I took piano lessons for several years as a child. But I didn’t get very far because I had a rather peculiar approach to learning.
Due to my principled objection to the existence of other clefs, I never bothered to learn bass clef. Anytime I got a new piece, I just memorized the left hand part first. And then I played off the music while looking only at the treble clef.
Kind of ridiculous in hindsight, but then again, I was a stubborn kid.
And apparently, the apple does not fall far from the tree. Because when my daughter was taking piano lessons, she had her own unique approach to learning.
Unlike me, she was open to learning both clefs. But in an interesting twist, she refused to look at the music. So she simply poked around on the keyboard for the right combination of notes until it sounded right.
If you can imagine giving a beginner typist a blank keyboard with no letters printed on it (isn’t that the awesomest thing ever?), you’ll have a pretty good idea what we experienced in our home every day.
Needless to say, it drove my wife (a pianist) crazy. Whom I’d often hear yelling “LOOK AT THE MUSIC!!!” from various corners of our apartment.
But then I came across a memorization study which made me wonder if our little one was actually onto something.
Could some version of this practice-without-the-score strategy actually have benefits when it comes to performing more securely from memory? And under pressure in particular?
Stress and memory
There’s a pretty robust literature which shows that stress and anxiety disrupts memory. Whether it’s taking a stressful math test, speaking in front of an audience, or giving a performance, we are prone to memory slips when the pressure kicks in.
But are memory issues under pressure inevitable? Or could there be a way to strengthen memory, and make it more stress-resistant?
A team of researchers (Smith et al., 2016) noticed that most of the research in this area hasn’t been all that concerned with what specific memorization strategies their participants used, so they put together a study to dig a little deeper.
Two memorization strategies
The researchers recruited 120 participants, and randomly assigned them to one of two groups – a study group and a retrieval practice group.
Everyone was first presented with a list of 30 nouns to memorize.
The study group then re-studied the 30 nouns.
Meanwhile, the retrieval practice group skipped right to practice tests. With no further study or review, they tried to recall as many items as they could remember from the initial presentation.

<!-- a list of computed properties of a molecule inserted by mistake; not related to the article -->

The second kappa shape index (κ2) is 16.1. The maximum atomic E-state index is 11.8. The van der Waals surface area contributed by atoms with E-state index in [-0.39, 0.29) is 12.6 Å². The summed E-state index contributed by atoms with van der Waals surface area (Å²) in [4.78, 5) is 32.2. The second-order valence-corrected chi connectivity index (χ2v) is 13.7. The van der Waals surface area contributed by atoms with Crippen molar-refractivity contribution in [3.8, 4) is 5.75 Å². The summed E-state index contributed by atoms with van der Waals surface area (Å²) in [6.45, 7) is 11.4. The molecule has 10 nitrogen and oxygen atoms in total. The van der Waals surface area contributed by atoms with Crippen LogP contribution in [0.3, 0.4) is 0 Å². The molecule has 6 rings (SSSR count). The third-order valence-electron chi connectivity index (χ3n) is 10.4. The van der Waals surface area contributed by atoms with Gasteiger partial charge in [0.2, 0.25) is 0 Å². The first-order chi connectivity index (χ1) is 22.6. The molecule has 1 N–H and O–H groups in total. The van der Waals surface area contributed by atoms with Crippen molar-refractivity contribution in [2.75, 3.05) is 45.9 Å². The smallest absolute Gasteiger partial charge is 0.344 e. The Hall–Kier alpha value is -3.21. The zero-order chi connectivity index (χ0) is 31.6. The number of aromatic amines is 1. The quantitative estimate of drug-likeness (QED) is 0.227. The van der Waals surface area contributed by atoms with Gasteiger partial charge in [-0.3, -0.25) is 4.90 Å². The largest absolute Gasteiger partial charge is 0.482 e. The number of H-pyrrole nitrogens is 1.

Next up was a collection of 30 photos to memorize.
Once again, the study group had time to re-study the 30 photos.
The retrieval group again skipped right to a practice test where they were asked to recall as many photos as they could.
Nouns and photos combined
Then, the study group was given a chance to review the original 30 nouns and 30 photos combined.
Meanwhile, the retrieval group attempted to recall as many of the 30 nouns and 30 photos as they could from the original presentation, with no opportunity for review.
A short distraction, and one last study/practice test session
Finally, after a short distractor task, the study group reviewed all 60 items one last time, while the retrieval grouptried once again to recall as many items as they could.
And did these two approaches to studying lead to any differences in memory performance?
Adding it all up
Before we take a look at the results, let’s do a quick recap.
All in all, the study group had three opportunities to study or review the material.
The retrieval group on the other hand, had zero traditional study sessions. They received one single presentation of nouns and photos, and with no further opportunity to review the material, were tested on their memory of the original presentation of words and photos from the very start.
On paper, that’s an awfully lopsided advantage of study time for the study group. But how much would this matter when tested 24 hours later?
Memory tests under stress
When participants returned to the lab for testing, half of the participants – 30 from the study group, and 30 from the retrieval group – were asked to give a speech and solve math problems in front of 2 judges and 3 peers, so as to make them a little anxious and increase their stress levels.